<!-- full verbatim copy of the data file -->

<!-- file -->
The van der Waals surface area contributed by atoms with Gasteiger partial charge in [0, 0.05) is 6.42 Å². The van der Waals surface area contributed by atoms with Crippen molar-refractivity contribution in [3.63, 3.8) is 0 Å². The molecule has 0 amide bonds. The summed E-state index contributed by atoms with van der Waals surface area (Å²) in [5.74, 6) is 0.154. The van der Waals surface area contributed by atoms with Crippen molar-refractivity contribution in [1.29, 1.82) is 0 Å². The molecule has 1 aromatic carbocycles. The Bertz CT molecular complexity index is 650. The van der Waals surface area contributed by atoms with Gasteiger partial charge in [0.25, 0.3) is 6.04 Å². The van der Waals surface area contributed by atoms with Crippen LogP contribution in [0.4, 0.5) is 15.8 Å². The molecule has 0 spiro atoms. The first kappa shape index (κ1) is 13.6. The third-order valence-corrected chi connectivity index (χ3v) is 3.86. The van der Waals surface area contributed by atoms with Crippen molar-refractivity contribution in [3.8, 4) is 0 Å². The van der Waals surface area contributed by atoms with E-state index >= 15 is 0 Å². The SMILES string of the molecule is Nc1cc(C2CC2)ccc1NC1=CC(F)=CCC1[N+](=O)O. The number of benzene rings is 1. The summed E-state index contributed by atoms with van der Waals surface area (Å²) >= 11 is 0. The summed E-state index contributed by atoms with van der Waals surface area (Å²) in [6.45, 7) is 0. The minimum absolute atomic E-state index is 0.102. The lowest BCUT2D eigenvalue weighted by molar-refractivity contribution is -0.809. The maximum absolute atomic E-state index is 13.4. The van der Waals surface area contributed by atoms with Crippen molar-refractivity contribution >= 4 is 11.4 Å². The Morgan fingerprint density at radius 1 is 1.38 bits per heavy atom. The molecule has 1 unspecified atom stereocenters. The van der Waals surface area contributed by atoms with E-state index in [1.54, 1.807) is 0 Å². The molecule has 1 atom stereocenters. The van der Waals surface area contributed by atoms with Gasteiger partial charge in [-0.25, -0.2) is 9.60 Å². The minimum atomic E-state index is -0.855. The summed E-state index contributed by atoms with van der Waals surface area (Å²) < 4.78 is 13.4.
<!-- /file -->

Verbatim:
The van der Waals surface area contributed by atoms with Gasteiger partial charge in [0, 0.05) is 6.42 Å². The van der Waals surface area contributed by atoms with Crippen molar-refractivity contribution in [3.63, 3.8) is 0 Å². The molecule has 0 amide bonds. The summed E-state index contributed by atoms with van der Waals surface area (Å²) in [5.74, 6) is 0.154. The van der Waals surface area contributed by atoms with Crippen molar-refractivity contribution in [1.29, 1.82) is 0 Å². The molecule has 1 aromatic carbocycles. The Bertz CT molecular complexity index is 650. The van der Waals surface area contributed by atoms with Gasteiger partial charge in [0.25, 0.3) is 6.04 Å². The van der Waals surface area contributed by atoms with Crippen LogP contribution in [0.4, 0.5) is 15.8 Å². The molecule has 0 spiro atoms. The first kappa shape index (κ1) is 13.6. The third-order valence-corrected chi connectivity index (χ3v) is 3.86. The van der Waals surface area contributed by atoms with Crippen molar-refractivity contribution in [3.8, 4) is 0 Å². The van der Waals surface area contributed by atoms with E-state index >= 15 is 0 Å². The SMILES string of the molecule is Nc1cc(C2CC2)ccc1NC1=CC(F)=CCC1[N+](=O)O. The number of benzene rings is 1. The summed E-state index contributed by atoms with van der Waals surface area (Å²) >= 11 is 0. The summed E-state index contributed by atoms with van der Waals surface area (Å²) in [6.45, 7) is 0. The minimum absolute atomic E-state index is 0.102. The lowest BCUT2D eigenvalue weighted by molar-refractivity contribution is -0.809. The maximum absolute atomic E-state index is 13.4. The van der Waals surface area contributed by atoms with Crippen molar-refractivity contribution >= 4 is 11.4 Å². The Morgan fingerprint density at radius 1 is 1.38 bits per heavy atom. The molecule has 1 unspecified atom stereocenters. The van der Waals surface area contributed by atoms with E-state index in [1.54, 1.807) is 0 Å². The molecule has 1 atom stereocenters. The van der Waals surface area contributed by atoms with Gasteiger partial charge in [-0.25, -0.2) is 9.60 Å². The minimum atomic E-state index is -0.855. The summed E-state index contributed by atoms with van der Waals surface area (Å²) < 4.78 is 13.4.